Mental health: The human rights imperative in Universal Health Coverage

By Muhammad Ali Hasnian, United for Global Mental Health

Universal health coverage (UHC) is a simple concept: everyone everywhere should be able to access the highest attainable standards of health without suffering financial hardship. Global leaders in a high level UN meeting in 2019 committed to achieving UHC by 2030, and stated that it was the right of every human being, without distinction, to enjoy the highest standard of mental health as a part of UHC.

Yet today the coverage gap in care for common mental health conditions can be as high as 90% in some low income countries. Mental health care and support is often not available at the very level where people could most easily access it – their communities. It can also be unaffordable for some, of poor quality and even violate human rights. As an example, in a recent documentary launched by the South African Federation for Mental Health, many individuals with mental health conditions from South Africa spoke about their struggles in accessing mental health support and the stigma they face from society.

That is why this UHC Day we are releasing a new Policy Brief – titled “Mental Health as a Matter of Rights”, which highlights some of the problems people with mental health conditions face and explains why it is important to integrate mental health into UHC using a human rights based approach.

It also sets out five key recommendations, informed by the WHO’s guidelines and experts like Prof. Shekhar Saxena of Harvard University, on how people can access the highest quality and affordable mental health support, whilst also ensuring protection of human rights of people with mental health conditions in line with  international human rights conventions such as the Convention on the Rights of Persons with Disabilities.

The first step, already being undertaken by many CSOs in their countries, is working to reform outdated laws and policies. As the WHO’s Mental Health Atlas of 2020 reveals, only 39% of all member states have mental health laws that are in line with international human rights conventions and this needs to change. Discussions around health reforms and the provision of UHC, which account for issues like discrimination or abusive and involuntary treatment of people with mental health conditions, are important ways to further progress in this area.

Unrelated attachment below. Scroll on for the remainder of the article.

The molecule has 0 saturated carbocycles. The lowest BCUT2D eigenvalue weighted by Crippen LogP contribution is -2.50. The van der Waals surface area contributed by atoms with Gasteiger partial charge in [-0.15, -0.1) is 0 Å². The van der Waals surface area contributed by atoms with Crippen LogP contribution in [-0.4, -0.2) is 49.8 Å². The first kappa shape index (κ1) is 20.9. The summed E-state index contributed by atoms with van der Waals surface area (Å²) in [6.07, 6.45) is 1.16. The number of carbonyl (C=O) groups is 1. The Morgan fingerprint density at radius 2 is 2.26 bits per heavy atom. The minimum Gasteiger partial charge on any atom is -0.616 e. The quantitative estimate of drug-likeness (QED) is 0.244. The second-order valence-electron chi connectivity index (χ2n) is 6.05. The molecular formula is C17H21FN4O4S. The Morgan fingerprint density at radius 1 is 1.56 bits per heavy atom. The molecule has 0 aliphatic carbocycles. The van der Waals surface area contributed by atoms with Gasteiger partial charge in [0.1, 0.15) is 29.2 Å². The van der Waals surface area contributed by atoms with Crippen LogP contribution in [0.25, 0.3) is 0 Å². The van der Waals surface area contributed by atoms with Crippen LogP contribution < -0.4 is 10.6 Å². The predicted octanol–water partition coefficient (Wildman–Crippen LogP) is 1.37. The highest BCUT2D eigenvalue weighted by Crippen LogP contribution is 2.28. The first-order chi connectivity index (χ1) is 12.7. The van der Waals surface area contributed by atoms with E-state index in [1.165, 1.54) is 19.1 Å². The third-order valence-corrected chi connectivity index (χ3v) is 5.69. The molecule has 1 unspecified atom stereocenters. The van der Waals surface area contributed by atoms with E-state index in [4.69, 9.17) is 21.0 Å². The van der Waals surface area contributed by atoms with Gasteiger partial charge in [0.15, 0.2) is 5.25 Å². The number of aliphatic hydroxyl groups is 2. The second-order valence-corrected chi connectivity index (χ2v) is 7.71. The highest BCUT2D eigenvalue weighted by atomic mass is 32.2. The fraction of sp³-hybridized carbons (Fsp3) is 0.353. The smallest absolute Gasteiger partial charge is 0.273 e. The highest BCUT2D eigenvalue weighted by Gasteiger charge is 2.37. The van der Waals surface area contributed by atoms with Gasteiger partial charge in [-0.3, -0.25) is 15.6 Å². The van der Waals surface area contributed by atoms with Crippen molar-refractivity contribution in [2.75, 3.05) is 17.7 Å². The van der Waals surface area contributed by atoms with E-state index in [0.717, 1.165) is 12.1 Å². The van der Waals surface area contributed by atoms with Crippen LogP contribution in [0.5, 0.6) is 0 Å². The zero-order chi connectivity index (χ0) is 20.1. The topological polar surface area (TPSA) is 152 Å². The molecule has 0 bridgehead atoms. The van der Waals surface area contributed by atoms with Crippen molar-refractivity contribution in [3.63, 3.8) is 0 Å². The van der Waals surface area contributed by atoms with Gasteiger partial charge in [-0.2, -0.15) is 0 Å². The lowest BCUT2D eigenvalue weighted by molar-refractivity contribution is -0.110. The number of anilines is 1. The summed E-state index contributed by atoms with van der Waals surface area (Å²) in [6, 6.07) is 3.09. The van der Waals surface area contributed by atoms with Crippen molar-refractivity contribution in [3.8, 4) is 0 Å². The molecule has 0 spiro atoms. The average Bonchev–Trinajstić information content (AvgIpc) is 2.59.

The brief features the powerful story of Francis Pii, who was chained to a log for two years as a way of treating his mental health condition before being rescued by our partners at  BasicNeeds Ghana. Their Executive Director, Peter Yaro, in a recent #MentalhealthforAll webinar agreed with the recommendations of the brief: providing mental health care in communities, and including community outreach and education in UHC, is a way to help people prevent the kinds of abuse Francis experienced and tackle  the stigma faced by people with mental health conditions. Many organisations – from UN agencies to CSOs – are calling for greater investment in community based care.

It is also crucial that UHC policies take into account the views of people with lived experience of mental health conditions, as they are best placed to speak to their own needs and identify gaps in the system that allow human rights violations to occur. You can find out more about this through the work of the Global Mental Health Peer Network and others.

And it is  essential that when UHC policy and systems are in place, they are monitored and authorities held accountable to ensure they are delivering on their promise to provide quality, equitable and affordable mental healthcare and that human rights abuses end. Partners such as Human Rights Watch are actively working with national partners to help end these abuses. Initiatives such as the Countdown Global Mental Health 2030 provide data from multiple different sources on how countries are performing so that people can hold their governments to account.

The recommendations set out in the policy brief, if adopted, enable the development of inclusive health systems, where the rights of people with mental health issues are respected and safeguarded.

Isn’t that the kind of mental health services and support we all want to see? Couldn’t this be the future of Universal Health Coverage for us all?